Netflix soars as Blockbuster plans bankruptcy!

by Sal Fuentes

When I saw this CNET article today I was reminded of the blinding pace in which business transformation now occurs.  Another powerful, once ubiquitous brand faces extinction because of the continuing evolution of technology.  When Netflix first launched I had no fear for Blockbuster, I am an impulsive person and I just was not going to wait three days to get a movie or plan ahead to make sure I had one for the weekend, they would always have the impulse market, right?  The advent of on-demand video, streaming services and of course the ubiquitous i-Tunes video offering has made the whole concept of destination based content trips, well, quaint.

It makes you wonder what will be next? Do we need printed maps anymore in the era of Google Maps and the GPS?  Obviously the Kindle and I-Pad are betting heavily in the digital distribution of novels, textbooks and magazines and do you every wonder if the guys at My Space look at Facebook and wonder how “did we screw that up”?  The fact of that matter is that market leaders can rapidly by caught and passed in this era of rapid technical development.  Furthermore the content and community categories are incredibly susceptible to changes in user behavior and digital distribution. It is incumbent upon market leaders to “stay paranoid” as former Intel CEO, Andy Grove used to say.  Complacency is the forbearer of failure and the key ingredient to the demise of market leadership.  I really admire companies like GE that make reinvention and challenging of the status quo critical elements of their corporate culture.  I often wonder as a consultancy how we continue to encourage our clients to follow that path….. Would love to hear your thoughts.  Sal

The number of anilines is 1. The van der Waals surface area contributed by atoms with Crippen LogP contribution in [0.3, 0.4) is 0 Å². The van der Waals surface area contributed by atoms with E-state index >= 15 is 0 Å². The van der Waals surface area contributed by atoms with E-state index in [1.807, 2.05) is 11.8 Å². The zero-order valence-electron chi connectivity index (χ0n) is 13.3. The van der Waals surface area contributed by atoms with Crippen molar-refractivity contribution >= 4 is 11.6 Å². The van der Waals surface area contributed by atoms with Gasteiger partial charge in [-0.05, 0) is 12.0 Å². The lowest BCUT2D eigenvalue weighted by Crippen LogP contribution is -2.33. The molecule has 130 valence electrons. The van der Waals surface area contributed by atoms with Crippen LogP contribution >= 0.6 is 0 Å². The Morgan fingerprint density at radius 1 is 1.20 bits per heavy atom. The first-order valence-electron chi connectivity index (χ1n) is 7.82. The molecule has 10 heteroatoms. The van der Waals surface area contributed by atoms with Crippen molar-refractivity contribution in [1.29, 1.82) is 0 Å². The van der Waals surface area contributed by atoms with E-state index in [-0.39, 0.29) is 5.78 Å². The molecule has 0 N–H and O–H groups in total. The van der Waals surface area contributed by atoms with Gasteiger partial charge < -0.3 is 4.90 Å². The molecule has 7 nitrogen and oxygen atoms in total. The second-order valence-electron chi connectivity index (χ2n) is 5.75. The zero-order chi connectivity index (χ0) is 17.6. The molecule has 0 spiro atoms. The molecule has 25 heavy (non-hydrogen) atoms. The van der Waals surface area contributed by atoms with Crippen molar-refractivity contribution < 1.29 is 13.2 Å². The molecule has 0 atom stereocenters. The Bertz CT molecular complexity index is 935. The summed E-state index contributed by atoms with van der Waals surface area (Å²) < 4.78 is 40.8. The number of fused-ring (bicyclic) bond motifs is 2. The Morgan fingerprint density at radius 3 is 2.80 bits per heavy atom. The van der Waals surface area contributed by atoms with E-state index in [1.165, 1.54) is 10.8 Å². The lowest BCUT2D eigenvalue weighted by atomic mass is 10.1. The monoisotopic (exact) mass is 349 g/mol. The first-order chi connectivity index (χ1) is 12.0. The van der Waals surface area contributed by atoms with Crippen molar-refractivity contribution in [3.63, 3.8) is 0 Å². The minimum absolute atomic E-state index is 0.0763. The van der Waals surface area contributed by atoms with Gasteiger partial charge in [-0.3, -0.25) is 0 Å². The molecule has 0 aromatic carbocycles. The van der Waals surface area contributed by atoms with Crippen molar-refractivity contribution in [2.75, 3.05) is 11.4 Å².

BBC Gets Focused

by Sal Fuentes

This recent post to the BBC Blog—putting-quality-f.shtml is great look into building product strategies for web media companies.  Because so many media sites are for profit or publicly traded you would never see their product strategy posted publicly.  The BBC being a public “service” is forced to get approval for key strategic moves and must publicly account for their decisions.  I think you will find their focus on efficiencies and quality interesting and quite different in a world where “demand media economics” are dominating the discussion.  Now granted they do not have the pressure of share holder return and valuation, but it is a thoughtful strategy and worthy of discussion.

Would love to hear your thoughts

Letting go of the past!

by Sal Fuentes

I was really encouraged after reading about Nomad Editions in a recent New York Times article.  The company intends to create digital magazines tailored to users specific interests. For less than 50 cents a week the user receives a “digital edition” with video, audio and two or three features.  What I love about the model is that it goes beyond the generic RSS subscription experience and provides great editorial content customized for the new pad/mobile centric user.

Too many media companies refuse to let go of the old delivery paradigms and financial models.  In trying to use mobile as nothing more than an audience hook to their traditional models, they are missing the fact that mobile is the new marketplace and competing in the arena will be a competitive imperative in a very short amount of time. I am anxious to see how this progresses.

Would love to hear your thoughts….